Ideally, you would have a high Offer Acceptance Rate. However, if your Offer Acceptance Rate is low, this might signal that there is some disconnect between you and your candidates during the interview process.
One of the biggest reasons an individual might turn down a job offer is that the final offer didn’t meet their expectations or needs. The salary offer might have been too low, or it didn’t come with additional benefits like paid time off or retirement options.
To avoid this kind of disconnect, it’s important to be up-front with applicants about what you’re able to offer before reaching the final stages of the hiring process. By discussing benefits and salaries early on, you can avoid any kind of miscommunication that might result in a declined offer.
Another popular reason candidates turn down offers is due to inefficient hiring, which can reflect badly on the company’s culture. If your process is messy, your communication is lacking, or they have an otherwise negative interviewing experience, they may take it as a red flag about the entire organization.
As the first introduction to the company’s culture, it's important your HR team has clear processes, systems, and flows to keep their interview process running smoothly.
4. Recruitment Funnel Effectiveness
Recruitment Funnel Effectiveness is one metric that follows you through the entire recruitment process. By analyzing your recruitment funnel as you go, you can get an overview of how well applicants are moving from applicant to potential new hire.
Recruitment Funnel Effectiveness considers that your hiring process works like a funnel. At the top, you cast a wide net to gather as many applicants as possible. As you move through the funnel, the mouth becomes smaller and smaller, only spitting out the candidates who fit your company best.
However, Recruitment Funnel Effectiveness breaks down the funnel into different steps and analyzes how many candidates begin that phase and how many people successfully complete it to move to the next phase.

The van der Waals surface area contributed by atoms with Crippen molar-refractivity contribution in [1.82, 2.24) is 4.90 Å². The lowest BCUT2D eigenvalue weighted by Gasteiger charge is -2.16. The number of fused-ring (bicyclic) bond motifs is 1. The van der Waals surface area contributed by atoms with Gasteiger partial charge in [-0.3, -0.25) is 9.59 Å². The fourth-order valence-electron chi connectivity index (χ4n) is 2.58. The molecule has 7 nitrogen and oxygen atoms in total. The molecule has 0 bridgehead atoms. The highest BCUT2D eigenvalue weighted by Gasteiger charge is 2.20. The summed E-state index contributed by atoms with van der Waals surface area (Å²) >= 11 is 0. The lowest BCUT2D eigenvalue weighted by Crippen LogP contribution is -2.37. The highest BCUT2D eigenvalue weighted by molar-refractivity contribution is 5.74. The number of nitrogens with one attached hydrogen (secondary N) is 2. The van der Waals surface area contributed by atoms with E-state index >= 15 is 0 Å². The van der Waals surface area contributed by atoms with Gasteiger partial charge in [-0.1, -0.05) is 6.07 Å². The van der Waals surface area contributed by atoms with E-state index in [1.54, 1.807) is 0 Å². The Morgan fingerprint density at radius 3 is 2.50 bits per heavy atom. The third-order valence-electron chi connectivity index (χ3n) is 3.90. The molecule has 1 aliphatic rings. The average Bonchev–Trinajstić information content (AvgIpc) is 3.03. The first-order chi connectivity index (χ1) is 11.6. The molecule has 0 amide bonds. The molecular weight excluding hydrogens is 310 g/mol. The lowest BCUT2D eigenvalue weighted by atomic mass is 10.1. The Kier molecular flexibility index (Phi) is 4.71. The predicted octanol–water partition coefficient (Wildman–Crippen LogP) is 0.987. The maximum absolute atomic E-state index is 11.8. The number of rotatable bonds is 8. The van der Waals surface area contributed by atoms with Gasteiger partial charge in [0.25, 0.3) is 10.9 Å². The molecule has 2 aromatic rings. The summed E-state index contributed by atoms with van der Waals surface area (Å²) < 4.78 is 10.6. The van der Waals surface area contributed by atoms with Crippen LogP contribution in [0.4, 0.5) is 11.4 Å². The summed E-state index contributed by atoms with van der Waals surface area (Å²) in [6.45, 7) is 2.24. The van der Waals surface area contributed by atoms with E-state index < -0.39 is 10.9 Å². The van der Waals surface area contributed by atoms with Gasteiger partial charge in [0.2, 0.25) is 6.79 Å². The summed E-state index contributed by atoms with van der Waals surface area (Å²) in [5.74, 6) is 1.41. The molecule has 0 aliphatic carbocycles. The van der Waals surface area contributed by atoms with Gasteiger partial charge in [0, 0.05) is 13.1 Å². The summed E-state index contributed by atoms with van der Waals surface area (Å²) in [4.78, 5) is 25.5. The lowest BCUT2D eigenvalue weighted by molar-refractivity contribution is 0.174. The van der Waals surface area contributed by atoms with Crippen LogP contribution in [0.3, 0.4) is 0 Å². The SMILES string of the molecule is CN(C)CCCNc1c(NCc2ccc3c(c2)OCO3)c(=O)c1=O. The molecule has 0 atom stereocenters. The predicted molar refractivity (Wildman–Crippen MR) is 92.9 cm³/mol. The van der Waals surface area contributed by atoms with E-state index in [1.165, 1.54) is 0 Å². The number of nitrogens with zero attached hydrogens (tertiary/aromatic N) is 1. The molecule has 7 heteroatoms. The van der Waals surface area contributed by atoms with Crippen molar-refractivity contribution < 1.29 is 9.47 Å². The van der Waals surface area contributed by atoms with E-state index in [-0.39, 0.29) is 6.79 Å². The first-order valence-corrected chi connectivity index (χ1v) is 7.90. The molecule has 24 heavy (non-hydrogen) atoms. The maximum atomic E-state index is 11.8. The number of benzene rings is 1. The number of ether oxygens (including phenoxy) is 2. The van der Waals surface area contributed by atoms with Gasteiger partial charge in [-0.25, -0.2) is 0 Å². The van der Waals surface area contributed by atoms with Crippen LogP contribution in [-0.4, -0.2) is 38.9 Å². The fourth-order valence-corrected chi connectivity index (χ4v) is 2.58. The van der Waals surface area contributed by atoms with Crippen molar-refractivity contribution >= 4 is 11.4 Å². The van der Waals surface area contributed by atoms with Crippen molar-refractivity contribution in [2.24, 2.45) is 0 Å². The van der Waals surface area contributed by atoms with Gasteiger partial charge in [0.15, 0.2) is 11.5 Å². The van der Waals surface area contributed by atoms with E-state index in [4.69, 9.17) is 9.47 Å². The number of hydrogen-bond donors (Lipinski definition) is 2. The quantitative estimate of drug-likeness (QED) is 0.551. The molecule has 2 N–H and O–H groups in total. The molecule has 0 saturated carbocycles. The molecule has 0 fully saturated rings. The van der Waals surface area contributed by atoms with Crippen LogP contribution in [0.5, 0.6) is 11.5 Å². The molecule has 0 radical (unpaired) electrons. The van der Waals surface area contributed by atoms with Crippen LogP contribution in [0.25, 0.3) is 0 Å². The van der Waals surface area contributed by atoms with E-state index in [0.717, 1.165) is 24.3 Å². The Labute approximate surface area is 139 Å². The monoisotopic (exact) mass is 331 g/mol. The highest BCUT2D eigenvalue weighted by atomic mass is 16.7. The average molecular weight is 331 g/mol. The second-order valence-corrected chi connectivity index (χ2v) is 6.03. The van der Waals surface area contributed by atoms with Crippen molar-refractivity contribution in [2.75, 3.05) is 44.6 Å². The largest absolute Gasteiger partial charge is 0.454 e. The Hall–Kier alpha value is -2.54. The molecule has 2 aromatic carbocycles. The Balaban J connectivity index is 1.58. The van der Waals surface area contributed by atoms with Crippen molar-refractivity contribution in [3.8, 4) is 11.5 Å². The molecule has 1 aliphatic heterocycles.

Recruitment Funnel Effectiveness is best represented by a yield ratio. To find this ratio, take the number of applicants who entered the recruitment phase by the number of applicants who successfully completed the phase.
Number of Applicants Who Entered Phase
Let’s break this one out into an example.
Say you have 500 applicants submit resumes to an open job position. Of those 500 applicants, you choose to bring the 50 most qualified to a phone screen.
Your ratio for this phase of the recruitment funnel would be 500:50, or 10:1.
At the next phase, you narrow down those 50 phone screenings to 10 second round interviews. Your ratio for this phase is 50:10, or 5:1.
Of those 10 second round interviews, you decide on 3 to move to the next phase. Your ratio is 10:3.
Finally, of the three individuals you gave a final interview
If the offer accepts, your final ratio for your recruitment funnel would be 1:1.
While there are no magic ratios that you want to have throughout your funnel, seeing how many individuals are entering and leaving each phase can help you better understand the different phases of your recruitment process.